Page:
It may seem hard to believe, but FreshDirect, the Northeast’s leading pure-play online grocer, is celebrating its 20th anniversary. To mark this milestone occasion, Progressive Grocer Managing Editor Bridget Goldschmidt spoke with FreshDirect Managing Director Dave Bass on how the Bronx, N.Y.-based company, acquired last year by Ahold Delhaize, began back in 2002 and where it’s headed, along with the future of e-grocery in general.
Bridget Goldschmidt: Talking about the 20th anniversary, I thought it might be interesting to go back to the start, recount the beginnings of FreshDirect and how the business actually got started. First of all, were you there at the beginning? And even if you weren’t, how did the company get off the ground?
Dave Bass: It’s easy to forget how far we’ve come in 20 years. I was not there at the very start, but I’ve heard lots of stories. Sometimes I feel, with some of those stories, like I had been there. I guess the easy way to think about it is that this was truly a startup approach in how we could build a business in a new and different way. [We] were originally located in Long Island City, which is within the greater New York City area. But [it was] very much a manual process, figuring things out as [we] went, and not really the higher-tech, more digitally enabled version of FreshDirect that we have today. However, that manual process allowed folks to really figure out what was important for customers. We really had to make sure that [we] were creating a business that would really satisfy those needs, both today and then in the future.
So, if you think about what that base created, the interest in culinary innovation, restaurant-quality foods and meals, and really high quality, which is what our consumers in this market expect from us, became foundations for us that have continued forward into our, I’ll still call it a newer facility here, that we moved into in The Bronx in 2018. So those are some of the reflections I know this team has whenever we chat about some of the original days back 20 years ago.
BG: Speaking of that, getting to know the shoppers and their likes and dislikes, what type of shoppers did you target at the beginning, as opposed to now? And tying into that, what types of grocery products do shoppers tend to buy via FreshDirect compared with now? And why do you think this is?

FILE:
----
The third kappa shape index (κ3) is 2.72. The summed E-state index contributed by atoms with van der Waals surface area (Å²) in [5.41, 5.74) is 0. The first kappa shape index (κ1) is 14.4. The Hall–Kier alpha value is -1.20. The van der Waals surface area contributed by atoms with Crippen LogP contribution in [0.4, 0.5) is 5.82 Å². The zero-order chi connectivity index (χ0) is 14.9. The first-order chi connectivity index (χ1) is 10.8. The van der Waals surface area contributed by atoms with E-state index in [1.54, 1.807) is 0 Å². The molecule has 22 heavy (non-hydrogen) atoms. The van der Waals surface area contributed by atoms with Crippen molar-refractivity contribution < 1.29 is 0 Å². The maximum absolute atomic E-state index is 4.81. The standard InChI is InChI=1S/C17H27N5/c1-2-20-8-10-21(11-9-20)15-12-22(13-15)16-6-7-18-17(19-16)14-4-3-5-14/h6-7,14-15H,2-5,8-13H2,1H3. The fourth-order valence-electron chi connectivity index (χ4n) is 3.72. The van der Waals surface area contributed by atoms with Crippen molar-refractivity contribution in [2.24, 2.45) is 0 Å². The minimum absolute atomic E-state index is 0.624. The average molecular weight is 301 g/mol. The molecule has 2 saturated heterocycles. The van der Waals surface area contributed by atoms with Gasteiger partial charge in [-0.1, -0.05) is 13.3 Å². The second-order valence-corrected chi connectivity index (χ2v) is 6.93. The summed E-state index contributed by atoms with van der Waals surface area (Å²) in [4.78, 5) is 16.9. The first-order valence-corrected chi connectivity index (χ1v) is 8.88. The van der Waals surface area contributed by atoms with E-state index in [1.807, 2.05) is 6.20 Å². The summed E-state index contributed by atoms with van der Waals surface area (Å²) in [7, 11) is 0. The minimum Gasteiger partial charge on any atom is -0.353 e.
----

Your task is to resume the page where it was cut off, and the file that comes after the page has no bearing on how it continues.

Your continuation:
DB: I think the original view of who the core shopper [was] going to be for FreshDirect was more of a restaurant replacement visit. What evolved was the realization that customers saw an ability to do a fuller shop with FreshDirect. What’s evolved since those initial customers is that, certainly, the restaurant-quality ready-to-eat meal is still a very strong part of our business. It’s amazing how good it is. We have, frankly, fantastic product that our customers have come to love. At the same time, our customers, and some of it’s just been the evolution of the American shopper as well, but particularly strong in this market, we’ve seen people much more interested in organic. Much more interest in consistent high quality. That’s the key: not just high quality, but to do that every single day. And also health and wellness. That’s really been an evolution we’ve seen.
Also … FreshDirect, from the very beginning, has been very focused on innovative and new products, niche products that have become national over time. That’s another area that has continued to be strong for us. If I look today at the FreshDirect business versus a broader, more mainline grocer, we do actually more than 60% of our business on the fresh side. About 40% is on the center store packaged good side. So, very much a flip from what you would expect from a mainline grocer, and very representative of who and what our customer is. Frankly, what FreshDirect is [comes from] our desire to fulfill our customers’ needs every day.
BG: What kind of growth has the company experienced since its inception? We know it’s spread out to all these different markets now [the New York metro area and Washington, D.C., as well as areas of Pennsylvania and Delaware], but if you could talk about that in as much detail as you care to.
DB: We certainly, as did many of our competitors, saw just an incredible spike during the core of the COVID pandemic, ’20 and ’21. Not just incredible growth, but I’ll say almost instantaneous incredible growth. It wasn’t like the growth rate accelerated; it was really almost a straight line up. That created a lot of needs here to make sure that we could satisfy that demand, support our customers, support new customers who wanted to shop with us. We also actually did some outreach to the city with donations and support when food was really at a premium for folks who didn’t have the ability to get what they needed.
That COVID spike really further accelerated our business. What’s exciting for me is that this year, we expect further growth, which, when you think about what’s going on with COVID and people starting to return back to a little bit of their more typical life pre-COVID, we’re really pleased there’s been some stickiness there with our consumers, our new consumers, who truly understand our approach to fresh, our approach to restaurant-quality meals, and just the consistency with which we do all that. That’s really what we’ve seen over the past few years and a little bit of what we’re seeing this year, too.